Ramping up background checks on gun sales, which is regarded as the gun control measure with the best possible chance of gaining congressional approval, is by no means a sure thing, a key player in gun legislation negotiations said Sunday.
Sen. Tom Coburn, who is among a bipartisan group of four senators working behind the scenes on a bill to expand background checks, said a sticking point had emerged on whether to keep records on gun owners.
"I don't think we're that close to a deal," the Oklahoma Republican said on "Fox News Sunday." "There absolutely will not be record-keeping on legitimate, law-abiding gun owners in this country. If they want to eliminate the benefits of actually trying to prevent the sales to people who are mentally ill and to criminals, all they have to do is to create a record-keeping. That will kill this bill."
Coburn, who maintains an A rating with the National Rifle Association, is joined in his group by Sen. Mark Kirk, R-Illinois; Sen. Joe Manchin, D-West Virginia, a longtime advocate of gun rights; and Chuck Schumer, D-New York, a longtime supporter of gun control.
The chairman of the Senate Judiciary Committee, Sen. Patrick Leahy of Vermont, was adamant Sunday that expanded background checks would not include provisions to register gun owners, but he said that responsible Americans looking to purchase firearms shouldn't fear robust checks.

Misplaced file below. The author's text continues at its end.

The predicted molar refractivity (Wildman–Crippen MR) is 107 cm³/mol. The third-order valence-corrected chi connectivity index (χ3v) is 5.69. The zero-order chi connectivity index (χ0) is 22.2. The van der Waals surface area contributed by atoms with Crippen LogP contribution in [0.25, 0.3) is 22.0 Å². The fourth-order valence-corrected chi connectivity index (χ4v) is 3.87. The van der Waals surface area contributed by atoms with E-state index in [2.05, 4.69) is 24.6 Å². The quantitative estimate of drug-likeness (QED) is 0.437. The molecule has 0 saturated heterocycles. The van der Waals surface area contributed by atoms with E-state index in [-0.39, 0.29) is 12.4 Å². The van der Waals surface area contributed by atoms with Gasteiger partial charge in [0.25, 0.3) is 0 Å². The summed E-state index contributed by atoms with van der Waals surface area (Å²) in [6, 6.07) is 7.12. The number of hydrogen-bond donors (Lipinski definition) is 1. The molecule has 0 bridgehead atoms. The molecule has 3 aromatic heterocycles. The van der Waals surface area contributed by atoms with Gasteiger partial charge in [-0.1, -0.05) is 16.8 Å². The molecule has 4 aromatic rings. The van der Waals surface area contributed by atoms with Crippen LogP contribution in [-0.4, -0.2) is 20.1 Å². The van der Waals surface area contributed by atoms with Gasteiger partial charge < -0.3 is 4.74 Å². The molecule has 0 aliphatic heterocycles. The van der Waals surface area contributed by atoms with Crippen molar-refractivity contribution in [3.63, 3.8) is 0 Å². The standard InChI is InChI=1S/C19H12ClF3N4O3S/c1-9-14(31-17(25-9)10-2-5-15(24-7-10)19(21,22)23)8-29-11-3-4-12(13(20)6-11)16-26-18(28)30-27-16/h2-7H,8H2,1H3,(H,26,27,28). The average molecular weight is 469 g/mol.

"They check to see if you told the truth, and then it's cleared out," Leahy said of the current background check system, adding later that measures to register gun owners would not be part of Senate gun control legislation.
"It's not going to be registration," he said on CNN's "State of the Union," adding that Republicans and gun advocates need to "lower the rhetoric and talk reality."
"I'm a gun owner. A lot of people in my state of Vermont are gun owners. But I know last time I went in to purchase a firearm, I had to go through a background check. I didn't have any problem with doing that," Leahy said.
At the beginning of February, sources in both parties told CNN the bipartisan group was making significant progress toward expanding background checks on gun sales, including requiring checks on private sales and closing the so-called gun show loophole.
However, the sources emphasized they were trying to work through the sticky issue in a fashion that made Republicans, particularly Coburn, comfortable that privacy concerns of gun owners were maintained. They also said any bill would include clear exemptions for situations where a background check should not be needed, such as inheriting guns from family members.
These talks are proceeding as Leahy holds hearings in the Senate Judiciary Committee and is working to find common ground on gun legislation that he can bring for a vote in his committee within the next month.